BS : Aussie lobster at Chinese airports.
Australian beef exports reached their quota limit around July, and have higher duties now applied. Additionally, China has decertified 4 abattoirs in Australia for “food safety failings”. This has widely been seen as an effectual non-tariff barrier to restrict Australian exports to China.
Cotton, Coal, and Timber Exports
Chinese government have told buyers that they cant import Australian products in these categories… which would put at risk more than $14Billion of exports to China.
China announced in August an anti-dumping investigation into Australian wine exports to China. They subsequently announced a subsidy investigation into the wine industry. On November 27th it was announced that Australia had been deemed to be dumping wine in China and tariff levies would be applied on Australian wine exports from between 107% to 212.1%.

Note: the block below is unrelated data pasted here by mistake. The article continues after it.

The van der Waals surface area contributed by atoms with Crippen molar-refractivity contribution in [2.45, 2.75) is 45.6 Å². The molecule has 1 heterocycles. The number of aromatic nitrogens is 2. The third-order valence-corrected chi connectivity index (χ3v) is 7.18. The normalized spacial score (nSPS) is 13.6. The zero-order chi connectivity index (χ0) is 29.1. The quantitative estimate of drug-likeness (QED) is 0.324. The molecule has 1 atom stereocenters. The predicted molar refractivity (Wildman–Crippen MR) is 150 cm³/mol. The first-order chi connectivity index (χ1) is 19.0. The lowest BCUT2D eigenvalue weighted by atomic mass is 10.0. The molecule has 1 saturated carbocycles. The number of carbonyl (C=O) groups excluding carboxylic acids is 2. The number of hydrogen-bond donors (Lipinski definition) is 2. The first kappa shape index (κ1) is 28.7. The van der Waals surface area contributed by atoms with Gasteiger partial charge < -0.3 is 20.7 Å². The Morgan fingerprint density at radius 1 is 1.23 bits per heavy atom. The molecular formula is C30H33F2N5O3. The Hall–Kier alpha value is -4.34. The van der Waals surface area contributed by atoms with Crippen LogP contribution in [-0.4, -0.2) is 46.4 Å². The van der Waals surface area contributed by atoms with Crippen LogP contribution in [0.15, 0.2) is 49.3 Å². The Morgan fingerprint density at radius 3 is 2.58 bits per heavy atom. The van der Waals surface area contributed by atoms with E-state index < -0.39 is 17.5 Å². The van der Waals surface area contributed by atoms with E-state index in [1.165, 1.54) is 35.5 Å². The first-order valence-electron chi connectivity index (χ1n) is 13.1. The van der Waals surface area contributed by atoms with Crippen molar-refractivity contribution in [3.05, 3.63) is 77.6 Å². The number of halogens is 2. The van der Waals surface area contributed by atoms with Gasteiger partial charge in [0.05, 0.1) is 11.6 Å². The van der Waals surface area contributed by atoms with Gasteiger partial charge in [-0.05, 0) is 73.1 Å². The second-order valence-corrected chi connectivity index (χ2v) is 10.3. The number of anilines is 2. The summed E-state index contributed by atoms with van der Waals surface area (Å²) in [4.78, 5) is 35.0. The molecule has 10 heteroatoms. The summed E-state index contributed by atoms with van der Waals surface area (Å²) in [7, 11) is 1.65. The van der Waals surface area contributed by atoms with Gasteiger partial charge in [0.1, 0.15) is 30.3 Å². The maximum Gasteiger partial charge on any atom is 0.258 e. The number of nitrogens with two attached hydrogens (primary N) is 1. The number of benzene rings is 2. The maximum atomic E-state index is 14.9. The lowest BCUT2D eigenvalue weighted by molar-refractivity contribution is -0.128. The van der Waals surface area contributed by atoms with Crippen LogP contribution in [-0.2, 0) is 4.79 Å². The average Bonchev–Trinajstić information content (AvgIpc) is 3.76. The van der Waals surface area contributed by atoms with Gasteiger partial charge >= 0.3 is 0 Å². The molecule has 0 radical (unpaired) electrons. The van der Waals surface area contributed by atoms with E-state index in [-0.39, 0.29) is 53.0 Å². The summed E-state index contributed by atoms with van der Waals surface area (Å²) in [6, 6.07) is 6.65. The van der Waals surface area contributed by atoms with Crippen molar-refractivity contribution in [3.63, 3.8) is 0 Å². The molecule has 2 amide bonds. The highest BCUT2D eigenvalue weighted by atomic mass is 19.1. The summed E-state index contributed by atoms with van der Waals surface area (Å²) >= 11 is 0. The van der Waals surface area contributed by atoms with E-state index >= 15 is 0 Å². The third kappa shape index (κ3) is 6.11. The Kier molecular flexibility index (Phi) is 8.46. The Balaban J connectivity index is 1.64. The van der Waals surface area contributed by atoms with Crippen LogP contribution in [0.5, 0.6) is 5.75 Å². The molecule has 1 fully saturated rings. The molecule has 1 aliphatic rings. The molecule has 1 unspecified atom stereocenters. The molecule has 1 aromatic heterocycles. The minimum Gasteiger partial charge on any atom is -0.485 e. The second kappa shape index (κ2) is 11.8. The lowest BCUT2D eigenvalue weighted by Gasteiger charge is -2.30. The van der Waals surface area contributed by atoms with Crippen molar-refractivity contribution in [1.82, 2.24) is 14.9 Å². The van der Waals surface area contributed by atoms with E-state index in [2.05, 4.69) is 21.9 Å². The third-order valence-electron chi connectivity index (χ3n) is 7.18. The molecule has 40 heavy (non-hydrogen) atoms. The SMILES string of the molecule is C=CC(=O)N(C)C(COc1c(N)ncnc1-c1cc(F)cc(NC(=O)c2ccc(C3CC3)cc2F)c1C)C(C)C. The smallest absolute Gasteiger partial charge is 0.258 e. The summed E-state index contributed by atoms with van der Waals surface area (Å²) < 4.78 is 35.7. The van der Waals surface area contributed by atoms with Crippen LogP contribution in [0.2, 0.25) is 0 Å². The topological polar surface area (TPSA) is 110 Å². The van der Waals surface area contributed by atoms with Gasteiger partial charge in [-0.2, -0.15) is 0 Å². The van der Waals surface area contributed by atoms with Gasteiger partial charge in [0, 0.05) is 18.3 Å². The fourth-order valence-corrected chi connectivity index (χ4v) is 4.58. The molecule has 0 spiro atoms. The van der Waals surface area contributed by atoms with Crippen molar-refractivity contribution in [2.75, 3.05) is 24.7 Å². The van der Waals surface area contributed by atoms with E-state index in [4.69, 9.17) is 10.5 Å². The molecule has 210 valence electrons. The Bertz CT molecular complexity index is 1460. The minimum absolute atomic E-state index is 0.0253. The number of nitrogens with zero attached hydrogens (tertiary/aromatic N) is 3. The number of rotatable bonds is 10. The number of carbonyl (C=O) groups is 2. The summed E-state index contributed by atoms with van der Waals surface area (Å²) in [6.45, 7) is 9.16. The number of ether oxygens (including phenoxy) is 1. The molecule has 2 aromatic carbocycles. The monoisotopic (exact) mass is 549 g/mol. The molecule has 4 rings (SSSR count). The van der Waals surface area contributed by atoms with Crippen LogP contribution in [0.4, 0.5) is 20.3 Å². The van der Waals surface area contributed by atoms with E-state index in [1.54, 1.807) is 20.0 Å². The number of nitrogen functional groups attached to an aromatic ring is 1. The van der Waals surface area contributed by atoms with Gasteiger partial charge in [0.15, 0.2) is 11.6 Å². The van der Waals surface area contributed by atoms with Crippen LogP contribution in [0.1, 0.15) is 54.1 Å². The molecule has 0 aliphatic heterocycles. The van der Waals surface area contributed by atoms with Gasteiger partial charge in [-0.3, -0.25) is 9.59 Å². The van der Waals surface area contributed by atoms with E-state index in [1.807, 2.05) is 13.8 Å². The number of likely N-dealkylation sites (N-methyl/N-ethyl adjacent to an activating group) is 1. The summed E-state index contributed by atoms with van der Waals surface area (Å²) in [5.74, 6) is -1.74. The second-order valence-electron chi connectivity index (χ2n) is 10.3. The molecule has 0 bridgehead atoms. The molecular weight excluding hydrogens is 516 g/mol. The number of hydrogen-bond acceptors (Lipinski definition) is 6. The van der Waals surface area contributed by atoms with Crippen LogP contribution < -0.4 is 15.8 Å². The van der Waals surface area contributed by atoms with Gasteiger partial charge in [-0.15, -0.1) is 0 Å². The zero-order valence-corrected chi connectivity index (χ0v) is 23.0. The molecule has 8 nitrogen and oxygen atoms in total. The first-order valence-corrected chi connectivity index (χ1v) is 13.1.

Not entirely. China has used the rules of the World Trade Organisation to its advantage. It has undertaken an investigation of a number of industries, and asserted dumping has been found, and then applied countervailing measures – high tariffs. These are all within the international rules. The Australian government will dispute these findings, but it will take time to prove, and go through an arbitration process at the WTO. This is a multiple year process. Australia may ultimately be found to have not been dumping, but by the time the arbitration has occurred, the industries in Australia will have been severely damaged.
Its time to diversify, and prepare to find different markets. This trade war is not finished, and will only get worse. Australian companies in the industries already impacted by the trade war need to immediately find alternative markets, as the Chinese market is closed.